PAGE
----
World News

Voting Under Way in Crimea Referendum to Join Russia

Voting is under way in Crimea on a referendum to break away from Ukraine and become a part of Russia.

The vote comes one day after Russia vetoed a U.N. Security Council resolution urging countries not to recognize the results of the referendum, which is widely expected to be to join Russia.

Russia was the only member to vote against the measure Saturday. Thirteen other members voted for it while China abstained, saying the resolution would lead to confrontation and complications.

The resolution would have affirmed Ukrainian sovereignty by declaring that the referendum has "no validity."

China's abstention could mean more isolation of Moscow for its support of the Crimean referendum.

U.S. Ambassador Samantha Power called the resolution's defeat "a sad and remarkable moment."

Russian Ambassador Vitaly Churkin said the resolution ran counter to the principles of international law.

Crimea is a primarily ethnic-Russian majority region of Ukraine. Moscow says it has the right to protect its interests in Crimea.



Ukraine's Foreign Ministry said Saturday Russian forces have seized the village of Strilkove, near the Crimean border.

There are no reports of shots being fired, but the Ministry calls the takeover an "invasion" and demands the Russian soldiers leave.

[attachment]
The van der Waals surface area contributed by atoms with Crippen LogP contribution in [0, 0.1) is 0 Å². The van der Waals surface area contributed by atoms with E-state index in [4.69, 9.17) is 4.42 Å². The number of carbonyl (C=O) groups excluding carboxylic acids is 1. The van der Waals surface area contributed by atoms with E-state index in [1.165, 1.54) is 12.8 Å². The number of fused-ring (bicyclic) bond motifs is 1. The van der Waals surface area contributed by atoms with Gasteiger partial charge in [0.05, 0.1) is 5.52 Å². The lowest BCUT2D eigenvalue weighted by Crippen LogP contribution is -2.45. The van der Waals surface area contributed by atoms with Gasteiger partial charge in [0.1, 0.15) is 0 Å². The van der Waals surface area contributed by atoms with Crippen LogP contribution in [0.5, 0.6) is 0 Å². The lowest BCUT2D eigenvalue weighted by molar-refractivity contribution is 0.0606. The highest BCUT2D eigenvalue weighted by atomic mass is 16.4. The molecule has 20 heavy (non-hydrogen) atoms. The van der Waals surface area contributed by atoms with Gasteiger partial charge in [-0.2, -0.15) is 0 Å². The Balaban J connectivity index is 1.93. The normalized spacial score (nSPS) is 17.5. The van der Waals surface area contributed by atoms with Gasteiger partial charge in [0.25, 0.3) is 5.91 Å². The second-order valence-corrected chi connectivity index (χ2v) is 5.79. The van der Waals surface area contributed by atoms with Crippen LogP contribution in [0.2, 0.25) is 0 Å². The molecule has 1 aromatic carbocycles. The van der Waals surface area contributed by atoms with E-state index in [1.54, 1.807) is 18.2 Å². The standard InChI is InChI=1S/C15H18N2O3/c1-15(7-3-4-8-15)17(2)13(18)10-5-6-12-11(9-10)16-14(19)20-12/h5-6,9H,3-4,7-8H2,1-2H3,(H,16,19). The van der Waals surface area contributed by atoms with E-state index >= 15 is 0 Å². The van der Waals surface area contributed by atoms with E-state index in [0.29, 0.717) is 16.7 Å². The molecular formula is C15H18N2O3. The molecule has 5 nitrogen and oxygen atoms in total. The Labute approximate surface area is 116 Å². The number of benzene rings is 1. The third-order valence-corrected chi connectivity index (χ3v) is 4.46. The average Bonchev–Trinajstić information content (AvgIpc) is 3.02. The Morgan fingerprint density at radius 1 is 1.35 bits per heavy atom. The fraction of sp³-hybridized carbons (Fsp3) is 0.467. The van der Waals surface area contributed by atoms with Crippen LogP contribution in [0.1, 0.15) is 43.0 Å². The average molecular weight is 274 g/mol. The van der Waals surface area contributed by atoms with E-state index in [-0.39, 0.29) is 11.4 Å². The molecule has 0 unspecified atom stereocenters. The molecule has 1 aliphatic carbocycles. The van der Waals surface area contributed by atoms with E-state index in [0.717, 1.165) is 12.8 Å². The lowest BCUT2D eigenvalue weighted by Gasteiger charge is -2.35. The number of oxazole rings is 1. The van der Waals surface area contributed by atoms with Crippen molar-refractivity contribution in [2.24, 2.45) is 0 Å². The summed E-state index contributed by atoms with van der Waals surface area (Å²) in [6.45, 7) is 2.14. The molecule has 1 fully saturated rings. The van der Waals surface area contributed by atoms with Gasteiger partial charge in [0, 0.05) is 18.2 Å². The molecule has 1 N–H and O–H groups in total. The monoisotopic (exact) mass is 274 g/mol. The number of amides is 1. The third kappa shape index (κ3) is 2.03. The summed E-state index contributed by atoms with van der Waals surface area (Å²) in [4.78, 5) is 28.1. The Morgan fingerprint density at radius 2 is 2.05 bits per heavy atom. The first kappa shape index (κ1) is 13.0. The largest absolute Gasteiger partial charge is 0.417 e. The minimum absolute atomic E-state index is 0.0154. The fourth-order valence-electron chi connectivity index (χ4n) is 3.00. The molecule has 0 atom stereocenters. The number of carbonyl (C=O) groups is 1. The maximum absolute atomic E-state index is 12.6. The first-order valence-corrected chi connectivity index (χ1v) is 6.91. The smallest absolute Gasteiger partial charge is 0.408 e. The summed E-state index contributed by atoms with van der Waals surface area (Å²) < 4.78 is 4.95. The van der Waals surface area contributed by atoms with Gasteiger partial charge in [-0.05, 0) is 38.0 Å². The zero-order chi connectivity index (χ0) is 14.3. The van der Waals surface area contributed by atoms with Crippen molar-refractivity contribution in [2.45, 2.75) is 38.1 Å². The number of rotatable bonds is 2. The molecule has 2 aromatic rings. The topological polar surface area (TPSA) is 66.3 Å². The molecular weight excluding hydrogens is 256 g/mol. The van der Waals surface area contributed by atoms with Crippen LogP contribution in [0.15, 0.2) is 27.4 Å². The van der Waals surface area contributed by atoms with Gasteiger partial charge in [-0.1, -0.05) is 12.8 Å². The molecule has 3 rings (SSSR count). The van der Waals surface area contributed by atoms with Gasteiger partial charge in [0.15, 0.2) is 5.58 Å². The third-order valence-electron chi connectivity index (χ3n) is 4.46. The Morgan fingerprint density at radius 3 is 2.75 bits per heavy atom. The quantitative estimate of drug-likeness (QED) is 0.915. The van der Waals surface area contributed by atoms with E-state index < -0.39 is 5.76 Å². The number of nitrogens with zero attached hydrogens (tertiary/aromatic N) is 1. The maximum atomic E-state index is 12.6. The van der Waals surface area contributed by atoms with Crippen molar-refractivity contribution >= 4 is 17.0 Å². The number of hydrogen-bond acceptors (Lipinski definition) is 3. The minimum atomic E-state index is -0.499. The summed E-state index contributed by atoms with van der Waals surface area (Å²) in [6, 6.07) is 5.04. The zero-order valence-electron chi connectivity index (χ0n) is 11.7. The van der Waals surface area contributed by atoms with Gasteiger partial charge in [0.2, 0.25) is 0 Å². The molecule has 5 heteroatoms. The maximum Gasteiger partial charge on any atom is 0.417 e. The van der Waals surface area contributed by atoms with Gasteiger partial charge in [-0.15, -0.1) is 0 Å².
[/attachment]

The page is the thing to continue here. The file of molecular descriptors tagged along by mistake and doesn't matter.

Ukrainian border guards say the Russians are guarding a gas pumping station in the town.

Elsewhere, supporters and opponents of Russian actions in Crimea rallied Saturday.

A large pro-Russian demonstration turned violent in the eastern city of Donetsk. Some protesters pushed their way past police and kicked in the glass windows and doors of the Ukrainian Security Service Building. The protesters stormed the building where they caused further damage.

Hundreds marched in Kyiv demanding Crimea remain part of Ukraine, while in Moscow, thousands of supporters of the referendum waved Russian and Soviet flags as they marched to Moscow's Revolution Square.

Opponents held a separate rally waving Ukrainian flags. Some said they fear Russian intervention in Crimea could lead to war.

Feature Story

'No' supporters hold banners after a campaign rally in Glasgow, Scotland, Sept. 17, 2014.

Mood Tense Ahead of Scotland Independence Vote

As race to persuade undecided voters continues, No voters say they believe life in Scotland will slowly improve and do not want to take a risk by endorsing independence More

Special Reports